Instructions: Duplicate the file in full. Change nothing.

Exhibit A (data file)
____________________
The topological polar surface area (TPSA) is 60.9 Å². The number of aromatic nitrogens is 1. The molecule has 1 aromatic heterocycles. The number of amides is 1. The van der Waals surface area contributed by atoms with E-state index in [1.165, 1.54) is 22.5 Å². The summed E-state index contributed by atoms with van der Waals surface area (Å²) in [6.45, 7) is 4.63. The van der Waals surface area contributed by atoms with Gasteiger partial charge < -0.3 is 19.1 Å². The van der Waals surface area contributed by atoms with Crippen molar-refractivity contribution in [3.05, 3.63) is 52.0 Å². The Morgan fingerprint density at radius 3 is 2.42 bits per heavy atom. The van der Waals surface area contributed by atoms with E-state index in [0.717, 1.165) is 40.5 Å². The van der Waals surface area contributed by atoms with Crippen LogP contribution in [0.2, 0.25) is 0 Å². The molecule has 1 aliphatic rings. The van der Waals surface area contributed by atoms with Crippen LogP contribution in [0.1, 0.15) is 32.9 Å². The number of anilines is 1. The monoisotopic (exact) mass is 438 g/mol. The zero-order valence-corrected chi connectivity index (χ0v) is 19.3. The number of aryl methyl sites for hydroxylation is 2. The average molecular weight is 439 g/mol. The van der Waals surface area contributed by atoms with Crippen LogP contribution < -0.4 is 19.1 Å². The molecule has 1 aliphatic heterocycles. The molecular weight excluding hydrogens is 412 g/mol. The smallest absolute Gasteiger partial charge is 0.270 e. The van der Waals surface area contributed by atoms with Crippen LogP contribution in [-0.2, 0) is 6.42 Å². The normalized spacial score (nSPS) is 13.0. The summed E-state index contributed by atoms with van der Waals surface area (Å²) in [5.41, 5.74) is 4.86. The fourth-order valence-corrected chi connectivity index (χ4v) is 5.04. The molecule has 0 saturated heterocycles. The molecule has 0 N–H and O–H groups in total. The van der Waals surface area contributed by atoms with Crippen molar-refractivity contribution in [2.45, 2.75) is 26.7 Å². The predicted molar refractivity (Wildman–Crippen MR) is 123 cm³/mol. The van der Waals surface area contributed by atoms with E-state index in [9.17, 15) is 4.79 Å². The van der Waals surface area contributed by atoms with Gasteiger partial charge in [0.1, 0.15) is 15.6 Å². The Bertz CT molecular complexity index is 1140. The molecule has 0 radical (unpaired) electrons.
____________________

The topological polar surface area (TPSA) is 60.9 Å². The number of aromatic nitrogens is 1. The molecule has 1 aromatic heterocycles. The number of amides is 1. The van der Waals surface area contributed by atoms with E-state index in [1.165, 1.54) is 22.5 Å². The summed E-state index contributed by atoms with van der Waals surface area (Å²) in [6.45, 7) is 4.63. The van der Waals surface area contributed by atoms with Gasteiger partial charge < -0.3 is 19.1 Å². The van der Waals surface area contributed by atoms with Crippen molar-refractivity contribution in [3.05, 3.63) is 52.0 Å². The Morgan fingerprint density at radius 3 is 2.42 bits per heavy atom. The van der Waals surface area contributed by atoms with E-state index in [0.717, 1.165) is 40.5 Å². The van der Waals surface area contributed by atoms with Crippen LogP contribution in [0.2, 0.25) is 0 Å². The molecule has 1 aliphatic rings. The van der Waals surface area contributed by atoms with Crippen LogP contribution in [0.1, 0.15) is 32.9 Å². The number of anilines is 1. The monoisotopic (exact) mass is 438 g/mol. The zero-order valence-corrected chi connectivity index (χ0v) is 19.3. The number of aryl methyl sites for hydroxylation is 2. The average molecular weight is 439 g/mol. The van der Waals surface area contributed by atoms with Crippen LogP contribution < -0.4 is 19.1 Å². The molecule has 1 aliphatic heterocycles. The molecular weight excluding hydrogens is 412 g/mol. The smallest absolute Gasteiger partial charge is 0.270 e. The van der Waals surface area contributed by atoms with Crippen LogP contribution in [-0.2, 0) is 6.42 Å². The normalized spacial score (nSPS) is 13.0. The summed E-state index contributed by atoms with van der Waals surface area (Å²) in [5.41, 5.74) is 4.86. The fourth-order valence-corrected chi connectivity index (χ4v) is 5.04. The molecule has 0 saturated heterocycles. The molecule has 0 N–H and O–H groups in total. The van der Waals surface area contributed by atoms with Crippen molar-refractivity contribution in [2.45, 2.75) is 26.7 Å². The predicted molar refractivity (Wildman–Crippen MR) is 123 cm³/mol. The van der Waals surface area contributed by atoms with E-state index in [9.17, 15) is 4.79 Å². The van der Waals surface area contributed by atoms with Gasteiger partial charge in [0.1, 0.15) is 15.6 Å². The Bertz CT molecular complexity index is 1140. The molecule has 0 radical (unpaired) electrons.